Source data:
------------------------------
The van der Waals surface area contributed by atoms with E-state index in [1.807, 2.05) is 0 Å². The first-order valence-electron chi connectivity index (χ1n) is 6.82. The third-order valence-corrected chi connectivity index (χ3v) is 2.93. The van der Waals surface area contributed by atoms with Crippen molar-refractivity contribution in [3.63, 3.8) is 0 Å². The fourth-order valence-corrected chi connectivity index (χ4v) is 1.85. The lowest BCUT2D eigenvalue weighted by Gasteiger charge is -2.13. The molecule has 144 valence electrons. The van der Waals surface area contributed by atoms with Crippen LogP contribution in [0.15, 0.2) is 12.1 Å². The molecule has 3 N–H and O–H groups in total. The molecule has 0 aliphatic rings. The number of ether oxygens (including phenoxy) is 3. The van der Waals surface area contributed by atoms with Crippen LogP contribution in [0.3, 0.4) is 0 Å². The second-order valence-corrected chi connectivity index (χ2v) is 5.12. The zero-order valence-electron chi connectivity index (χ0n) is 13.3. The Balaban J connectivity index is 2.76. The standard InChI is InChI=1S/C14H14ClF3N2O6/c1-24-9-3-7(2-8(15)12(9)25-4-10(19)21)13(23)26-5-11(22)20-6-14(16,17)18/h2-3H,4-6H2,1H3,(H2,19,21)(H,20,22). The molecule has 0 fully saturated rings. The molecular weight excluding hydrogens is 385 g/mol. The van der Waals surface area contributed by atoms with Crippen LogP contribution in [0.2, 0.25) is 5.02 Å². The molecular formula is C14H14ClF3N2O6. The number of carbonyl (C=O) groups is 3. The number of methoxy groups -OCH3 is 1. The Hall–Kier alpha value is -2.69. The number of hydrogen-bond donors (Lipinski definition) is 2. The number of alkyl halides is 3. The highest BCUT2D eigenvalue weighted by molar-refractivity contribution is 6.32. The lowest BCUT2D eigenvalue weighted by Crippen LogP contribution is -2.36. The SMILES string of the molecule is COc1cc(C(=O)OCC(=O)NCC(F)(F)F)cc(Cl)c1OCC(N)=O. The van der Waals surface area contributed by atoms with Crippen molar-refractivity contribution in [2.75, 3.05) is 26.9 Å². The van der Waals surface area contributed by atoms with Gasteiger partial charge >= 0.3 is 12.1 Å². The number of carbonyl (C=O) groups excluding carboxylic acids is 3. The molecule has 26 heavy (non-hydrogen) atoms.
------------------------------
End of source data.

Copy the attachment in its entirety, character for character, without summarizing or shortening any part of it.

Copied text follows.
The van der Waals surface area contributed by atoms with E-state index in [1.807, 2.05) is 0 Å². The first-order valence-electron chi connectivity index (χ1n) is 6.82. The third-order valence-corrected chi connectivity index (χ3v) is 2.93. The van der Waals surface area contributed by atoms with Crippen molar-refractivity contribution in [3.63, 3.8) is 0 Å². The fourth-order valence-corrected chi connectivity index (χ4v) is 1.85. The lowest BCUT2D eigenvalue weighted by Gasteiger charge is -2.13. The molecule has 144 valence electrons. The van der Waals surface area contributed by atoms with Crippen LogP contribution in [0.15, 0.2) is 12.1 Å². The molecule has 3 N–H and O–H groups in total. The molecule has 0 aliphatic rings. The number of ether oxygens (including phenoxy) is 3. The van der Waals surface area contributed by atoms with Crippen LogP contribution in [0.3, 0.4) is 0 Å². The second-order valence-corrected chi connectivity index (χ2v) is 5.12. The zero-order valence-electron chi connectivity index (χ0n) is 13.3. The Balaban J connectivity index is 2.76. The standard InChI is InChI=1S/C14H14ClF3N2O6/c1-24-9-3-7(2-8(15)12(9)25-4-10(19)21)13(23)26-5-11(22)20-6-14(16,17)18/h2-3H,4-6H2,1H3,(H2,19,21)(H,20,22). The molecule has 0 fully saturated rings. The molecular weight excluding hydrogens is 385 g/mol. The van der Waals surface area contributed by atoms with Crippen LogP contribution in [0.2, 0.25) is 5.02 Å². The molecular formula is C14H14ClF3N2O6. The number of carbonyl (C=O) groups is 3. The number of methoxy groups -OCH3 is 1. The Hall–Kier alpha value is -2.69. The number of hydrogen-bond donors (Lipinski definition) is 2. The number of alkyl halides is 3. The highest BCUT2D eigenvalue weighted by molar-refractivity contribution is 6.32. The lowest BCUT2D eigenvalue weighted by Crippen LogP contribution is -2.36. The SMILES string of the molecule is COc1cc(C(=O)OCC(=O)NCC(F)(F)F)cc(Cl)c1OCC(N)=O. The van der Waals surface area contributed by atoms with Crippen molar-refractivity contribution in [2.75, 3.05) is 26.9 Å². The van der Waals surface area contributed by atoms with Gasteiger partial charge >= 0.3 is 12.1 Å². The number of carbonyl (C=O) groups excluding carboxylic acids is 3. The molecule has 26 heavy (non-hydrogen) atoms.